Article written by Pastor Tim Benjamin published in The Evening Leader on Monday, Oct 21, 2019
I spent 8 years serving my previous church in Lima and during that time I developed a relationship with two people who are now incarcerated. I knew one of them prior to their prison term. I met the family of the other person after they went through a terrible ordeal. They came to the church looking for help and support during an awful time. I visit one of these folks monthly, taking a Friday night to drive to Dayton to spend an hour or two in conversation. If you have never been inside a large prison, it is truly every bit as awful as it sounds. However, it is nothing like what you see on cop shows. For the most part, the people who are in prison are no more scary, intimidating or evil than people you encounter in any public place. Yes, there are exceptions to that, but the exceptions are not as common as the TV show Law & Order would lead you to believe.
The other incarcerated person I have developed a relationship has served a 4-year sentence and is scheduled to be released on Monday, Oct. 21, the same day this article is to appear in The Evening Leader. It has been 4 years of a hellish nightmare for the entire family and they are beyond excited to have the family member back home.
I am not suggesting that this person did not owe a debt to society. While I have some serious questions about what happened in both of these cases, my purpose is not to convince anyone that the “man” is out to get them because that isn’t true. What I want to help everyone do is take just a moment to realize that making mistakes and doing things that are wrong does not change the fact that these prisoners are people.
As I sit in the visitation rooms prior to visiting with prisoners, I look around the room and I see families. I see dads and moms bringing kids in to visit, trying to take advantage of every moment they are together in these very stark, cinderblock rooms that smell like disinfectant and have terrible lighting. It breaks my heart that most, if not all of the people who are in prison are there because of a bad moment. A single bad moment that nearly all of them would take back if they could. That moment costs them years of their lives. God only knows what that bad moment cost anyone else involved in the situation. There truly is no upside to the whole situation and it is terrible.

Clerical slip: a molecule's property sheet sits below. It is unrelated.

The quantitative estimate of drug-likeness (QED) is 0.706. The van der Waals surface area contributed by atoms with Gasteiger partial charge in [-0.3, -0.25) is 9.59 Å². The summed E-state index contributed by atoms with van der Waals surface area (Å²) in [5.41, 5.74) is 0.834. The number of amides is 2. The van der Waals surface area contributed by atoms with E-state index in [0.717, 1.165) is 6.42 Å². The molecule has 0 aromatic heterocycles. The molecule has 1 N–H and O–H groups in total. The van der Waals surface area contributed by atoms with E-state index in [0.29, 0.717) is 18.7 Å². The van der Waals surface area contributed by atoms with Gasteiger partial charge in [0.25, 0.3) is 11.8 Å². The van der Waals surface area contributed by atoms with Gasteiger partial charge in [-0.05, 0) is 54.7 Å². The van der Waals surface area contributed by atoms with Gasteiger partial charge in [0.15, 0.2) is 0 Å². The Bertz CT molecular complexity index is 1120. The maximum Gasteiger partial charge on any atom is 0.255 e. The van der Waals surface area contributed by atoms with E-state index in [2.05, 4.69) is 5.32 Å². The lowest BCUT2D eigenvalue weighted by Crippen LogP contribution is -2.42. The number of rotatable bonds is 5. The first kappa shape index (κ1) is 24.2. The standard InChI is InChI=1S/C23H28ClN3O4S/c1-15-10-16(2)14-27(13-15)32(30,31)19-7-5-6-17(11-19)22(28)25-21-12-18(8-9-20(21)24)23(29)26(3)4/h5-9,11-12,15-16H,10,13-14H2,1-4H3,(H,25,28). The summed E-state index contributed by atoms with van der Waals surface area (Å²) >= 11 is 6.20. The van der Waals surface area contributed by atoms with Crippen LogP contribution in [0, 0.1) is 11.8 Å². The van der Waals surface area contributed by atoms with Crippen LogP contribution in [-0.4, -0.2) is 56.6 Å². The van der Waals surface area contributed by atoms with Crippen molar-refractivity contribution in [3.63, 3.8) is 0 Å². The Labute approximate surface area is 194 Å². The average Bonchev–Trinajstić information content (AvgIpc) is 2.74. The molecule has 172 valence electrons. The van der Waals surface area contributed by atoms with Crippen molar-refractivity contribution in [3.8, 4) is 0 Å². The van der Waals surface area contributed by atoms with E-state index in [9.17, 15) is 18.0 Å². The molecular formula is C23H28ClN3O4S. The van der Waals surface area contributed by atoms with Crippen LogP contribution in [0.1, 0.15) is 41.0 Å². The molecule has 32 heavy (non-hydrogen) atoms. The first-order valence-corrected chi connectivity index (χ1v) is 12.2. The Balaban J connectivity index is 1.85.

Situations like this are why I became a minister in the first place. So often, I get the call after the situation goes wrong. When there is an illness, a death or some other kind of crisis, I am the one they call when everything else fails. That is the part of my job I accept, but I don’t leave it there. I am also on the proactive end of this too. This is why churches I serve focus on youth and children’s ministry. Not only are we helping the kids who are already going to be successful because they come from good, solid families, we also get the chance to have influence on kids of all ages who do not come from solid backgrounds. If I can prevent anyone from going for years with the only place they see their family is that awful prison visitation room, then all of this is worth it. Add that to the fact that, if I can influence people of any age to think before they act, not only could that help the perpetrator in an awful moment, but it could also save the victim. It doesn’t get any better than that.
My prayer for my friend who gets to come home: There will never be another terrible moment because you will make better choices. You have many people who care about you, who have stood by you these past four years. I pray that you will reward our faith in you. For you, it is literally the dawn of a new day. Please make the most of it.